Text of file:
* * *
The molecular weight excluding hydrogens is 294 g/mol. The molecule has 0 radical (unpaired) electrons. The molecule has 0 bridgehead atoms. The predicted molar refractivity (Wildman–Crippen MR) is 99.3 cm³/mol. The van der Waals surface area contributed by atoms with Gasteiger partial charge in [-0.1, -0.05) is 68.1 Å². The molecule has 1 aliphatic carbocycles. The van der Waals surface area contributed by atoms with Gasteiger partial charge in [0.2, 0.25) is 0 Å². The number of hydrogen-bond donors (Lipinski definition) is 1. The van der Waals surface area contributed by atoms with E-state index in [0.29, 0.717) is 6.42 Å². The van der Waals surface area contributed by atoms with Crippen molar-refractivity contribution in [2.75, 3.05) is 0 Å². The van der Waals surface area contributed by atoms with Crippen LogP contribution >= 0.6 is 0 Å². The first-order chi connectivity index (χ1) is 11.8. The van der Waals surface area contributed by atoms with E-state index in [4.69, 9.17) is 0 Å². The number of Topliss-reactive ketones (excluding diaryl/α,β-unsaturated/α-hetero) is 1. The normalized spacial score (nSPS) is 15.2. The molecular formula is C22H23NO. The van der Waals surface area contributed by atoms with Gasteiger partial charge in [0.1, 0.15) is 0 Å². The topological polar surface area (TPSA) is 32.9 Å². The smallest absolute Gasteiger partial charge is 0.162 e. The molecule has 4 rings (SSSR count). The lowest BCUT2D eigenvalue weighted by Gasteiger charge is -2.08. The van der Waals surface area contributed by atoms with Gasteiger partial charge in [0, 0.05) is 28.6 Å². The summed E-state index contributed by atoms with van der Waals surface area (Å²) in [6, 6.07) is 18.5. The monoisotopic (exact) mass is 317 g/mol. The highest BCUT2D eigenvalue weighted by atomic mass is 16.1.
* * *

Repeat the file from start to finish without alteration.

The molecular weight excluding hydrogens is 294 g/mol. The molecule has 0 radical (unpaired) electrons. The molecule has 0 bridgehead atoms. The predicted molar refractivity (Wildman–Crippen MR) is 99.3 cm³/mol. The van der Waals surface area contributed by atoms with Gasteiger partial charge in [-0.1, -0.05) is 68.1 Å². The molecule has 1 aliphatic carbocycles. The van der Waals surface area contributed by atoms with Gasteiger partial charge in [0.2, 0.25) is 0 Å². The number of hydrogen-bond donors (Lipinski definition) is 1. The van der Waals surface area contributed by atoms with E-state index in [0.29, 0.717) is 6.42 Å². The van der Waals surface area contributed by atoms with Crippen molar-refractivity contribution in [2.75, 3.05) is 0 Å². The van der Waals surface area contributed by atoms with Crippen LogP contribution >= 0.6 is 0 Å². The first-order chi connectivity index (χ1) is 11.8. The van der Waals surface area contributed by atoms with E-state index in [4.69, 9.17) is 0 Å². The number of Topliss-reactive ketones (excluding diaryl/α,β-unsaturated/α-hetero) is 1. The normalized spacial score (nSPS) is 15.2. The molecular formula is C22H23NO. The van der Waals surface area contributed by atoms with Gasteiger partial charge in [0.1, 0.15) is 0 Å². The topological polar surface area (TPSA) is 32.9 Å². The smallest absolute Gasteiger partial charge is 0.162 e. The molecule has 4 rings (SSSR count). The lowest BCUT2D eigenvalue weighted by Gasteiger charge is -2.08. The van der Waals surface area contributed by atoms with Gasteiger partial charge in [0, 0.05) is 28.6 Å². The summed E-state index contributed by atoms with van der Waals surface area (Å²) in [6, 6.07) is 18.5. The monoisotopic (exact) mass is 317 g/mol. The highest BCUT2D eigenvalue weighted by atomic mass is 16.1.